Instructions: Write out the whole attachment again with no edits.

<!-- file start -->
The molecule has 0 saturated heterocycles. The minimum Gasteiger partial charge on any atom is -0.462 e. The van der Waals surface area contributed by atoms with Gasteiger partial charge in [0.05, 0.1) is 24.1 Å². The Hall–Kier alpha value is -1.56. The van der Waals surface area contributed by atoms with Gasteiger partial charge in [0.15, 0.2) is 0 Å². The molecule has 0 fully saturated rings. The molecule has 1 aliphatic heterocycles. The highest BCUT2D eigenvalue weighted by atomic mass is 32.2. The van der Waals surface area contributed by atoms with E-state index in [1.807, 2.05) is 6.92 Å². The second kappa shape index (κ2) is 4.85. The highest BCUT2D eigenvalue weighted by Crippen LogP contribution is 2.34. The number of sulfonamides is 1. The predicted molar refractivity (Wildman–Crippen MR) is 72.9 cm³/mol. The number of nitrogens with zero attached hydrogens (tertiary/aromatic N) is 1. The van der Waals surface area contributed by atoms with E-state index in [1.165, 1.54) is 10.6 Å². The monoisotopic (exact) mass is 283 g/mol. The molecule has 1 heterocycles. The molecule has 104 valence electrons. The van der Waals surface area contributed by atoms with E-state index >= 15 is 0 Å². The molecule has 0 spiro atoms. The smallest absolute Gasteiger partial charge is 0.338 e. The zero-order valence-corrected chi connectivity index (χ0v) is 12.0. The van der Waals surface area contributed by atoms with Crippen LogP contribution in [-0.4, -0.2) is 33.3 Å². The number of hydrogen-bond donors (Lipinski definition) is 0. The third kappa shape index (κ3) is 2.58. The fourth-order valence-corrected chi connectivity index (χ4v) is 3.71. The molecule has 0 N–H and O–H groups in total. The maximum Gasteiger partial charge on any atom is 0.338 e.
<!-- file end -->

The molecule has 0 saturated heterocycles. The minimum Gasteiger partial charge on any atom is -0.462 e. The van der Waals surface area contributed by atoms with Gasteiger partial charge in [0.05, 0.1) is 24.1 Å². The Hall–Kier alpha value is -1.56. The van der Waals surface area contributed by atoms with Gasteiger partial charge in [0.15, 0.2) is 0 Å². The molecule has 0 fully saturated rings. The molecule has 1 aliphatic heterocycles. The highest BCUT2D eigenvalue weighted by atomic mass is 32.2. The van der Waals surface area contributed by atoms with E-state index in [1.807, 2.05) is 6.92 Å². The second kappa shape index (κ2) is 4.85. The highest BCUT2D eigenvalue weighted by Crippen LogP contribution is 2.34. The number of sulfonamides is 1. The predicted molar refractivity (Wildman–Crippen MR) is 72.9 cm³/mol. The number of nitrogens with zero attached hydrogens (tertiary/aromatic N) is 1. The van der Waals surface area contributed by atoms with E-state index in [1.165, 1.54) is 10.6 Å². The monoisotopic (exact) mass is 283 g/mol. The molecule has 1 heterocycles. The molecule has 104 valence electrons. The van der Waals surface area contributed by atoms with E-state index >= 15 is 0 Å². The molecule has 0 spiro atoms. The smallest absolute Gasteiger partial charge is 0.338 e. The zero-order valence-corrected chi connectivity index (χ0v) is 12.0. The van der Waals surface area contributed by atoms with Crippen LogP contribution in [-0.4, -0.2) is 33.3 Å². The number of hydrogen-bond donors (Lipinski definition) is 0. The third kappa shape index (κ3) is 2.58. The fourth-order valence-corrected chi connectivity index (χ4v) is 3.71. The molecule has 0 N–H and O–H groups in total. The maximum Gasteiger partial charge on any atom is 0.338 e.